Over 35 species of iguanas occur across the Americas and the Caribbean in a wide spectrum of colours, shapes and sizes, with many species growing to lengths of 1.5 m or more. 

Iguanas are among the world’s most spectacular reptiles but they are not recommended as beginner-level pets. Many iguana species have demanding requirements in captivity, and large specimens can become aggressive, or even dangerous to handle as a result of their powerful jaws, sharp claws and whip-like tails. 

The majority of iguanas in captivity are green iguanas (Iguana iguana). So called for their vivid green colouration,  not all green iguanas are actually green. Mature males may turn bright orange, red or brown when courting females.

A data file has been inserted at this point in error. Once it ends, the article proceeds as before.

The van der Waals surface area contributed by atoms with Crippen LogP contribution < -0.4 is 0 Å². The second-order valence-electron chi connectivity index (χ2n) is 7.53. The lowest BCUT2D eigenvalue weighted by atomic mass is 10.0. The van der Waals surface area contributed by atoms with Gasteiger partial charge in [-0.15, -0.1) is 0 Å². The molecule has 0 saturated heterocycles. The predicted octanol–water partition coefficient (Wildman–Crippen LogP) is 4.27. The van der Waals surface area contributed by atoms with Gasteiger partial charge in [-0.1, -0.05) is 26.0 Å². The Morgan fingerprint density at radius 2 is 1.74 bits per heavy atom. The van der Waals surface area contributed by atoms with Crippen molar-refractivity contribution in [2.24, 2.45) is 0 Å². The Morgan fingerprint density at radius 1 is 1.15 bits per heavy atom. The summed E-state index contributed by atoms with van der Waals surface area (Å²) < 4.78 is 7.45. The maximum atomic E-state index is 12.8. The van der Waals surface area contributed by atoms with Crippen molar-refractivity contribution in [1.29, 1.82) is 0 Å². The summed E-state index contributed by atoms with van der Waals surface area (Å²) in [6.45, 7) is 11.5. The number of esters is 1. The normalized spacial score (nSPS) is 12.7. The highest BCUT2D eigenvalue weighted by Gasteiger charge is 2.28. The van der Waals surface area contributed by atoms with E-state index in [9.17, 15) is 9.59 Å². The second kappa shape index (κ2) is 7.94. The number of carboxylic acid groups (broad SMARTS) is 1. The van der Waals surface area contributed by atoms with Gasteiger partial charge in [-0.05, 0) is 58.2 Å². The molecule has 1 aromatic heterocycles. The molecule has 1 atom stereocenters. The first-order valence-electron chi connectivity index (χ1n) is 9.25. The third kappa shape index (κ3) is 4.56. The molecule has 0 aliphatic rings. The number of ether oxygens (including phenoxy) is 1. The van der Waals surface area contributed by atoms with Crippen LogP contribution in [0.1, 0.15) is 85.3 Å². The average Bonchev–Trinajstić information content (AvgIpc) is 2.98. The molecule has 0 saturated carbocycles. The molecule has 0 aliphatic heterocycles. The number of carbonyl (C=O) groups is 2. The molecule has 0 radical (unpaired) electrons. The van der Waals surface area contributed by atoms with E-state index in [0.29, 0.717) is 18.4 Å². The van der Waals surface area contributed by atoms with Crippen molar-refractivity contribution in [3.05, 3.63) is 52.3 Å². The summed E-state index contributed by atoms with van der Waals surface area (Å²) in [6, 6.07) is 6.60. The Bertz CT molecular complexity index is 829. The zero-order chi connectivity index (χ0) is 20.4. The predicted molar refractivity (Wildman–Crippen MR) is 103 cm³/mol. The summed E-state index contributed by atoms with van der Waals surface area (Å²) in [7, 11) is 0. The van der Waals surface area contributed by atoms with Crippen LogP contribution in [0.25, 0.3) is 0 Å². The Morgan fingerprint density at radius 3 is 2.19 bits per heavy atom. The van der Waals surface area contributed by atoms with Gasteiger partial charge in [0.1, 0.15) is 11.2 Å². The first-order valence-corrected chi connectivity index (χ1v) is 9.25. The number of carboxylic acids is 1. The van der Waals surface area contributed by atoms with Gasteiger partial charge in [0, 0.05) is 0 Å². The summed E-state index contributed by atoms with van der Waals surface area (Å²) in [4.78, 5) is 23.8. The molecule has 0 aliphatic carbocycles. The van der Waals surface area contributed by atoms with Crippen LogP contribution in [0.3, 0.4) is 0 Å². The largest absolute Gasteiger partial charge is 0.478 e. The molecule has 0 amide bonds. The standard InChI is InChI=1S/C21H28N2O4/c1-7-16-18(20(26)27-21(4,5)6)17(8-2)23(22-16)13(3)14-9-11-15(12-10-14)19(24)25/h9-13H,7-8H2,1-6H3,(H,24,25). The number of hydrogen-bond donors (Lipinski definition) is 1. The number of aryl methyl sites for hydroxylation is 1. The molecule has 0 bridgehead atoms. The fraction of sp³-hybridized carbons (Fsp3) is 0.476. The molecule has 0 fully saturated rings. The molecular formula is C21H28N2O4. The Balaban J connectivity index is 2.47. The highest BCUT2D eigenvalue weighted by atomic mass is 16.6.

Green iguanas have excellent eyesight, and communicate visually via “head bobbing” displays which show off their  dewlaps (a flap of skin that hangs from the neck that acts like a flag as the iguana nods its head). 

In addition to their two regular eyes, many species of iguanas also have a “pariental eye” (also called a “third eye”) on the top of their heads. This is a primitive light-sensing organ that detects changes in light and dark, and warns against predators stalking from above. if you cover the pariental eye, captive iguanas often fall asleep, thinking that it is night time. 

Watch the video below and take a look at the downloadable caresheet for further details!


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The following are strongly recommended as ethical suppliers of livestock based in the UK with fantastic ranges of weird and wonderful pets:


Reptiles Plus



Stratford-upon-Avon Butterfly Farm





The British Herpetological Society



Know any other suppliers or societies that we should include here? Please contact the Weird and Wonderful Pets team by emailing sales@redfernnaturalhistory.com 


Download the Caresheet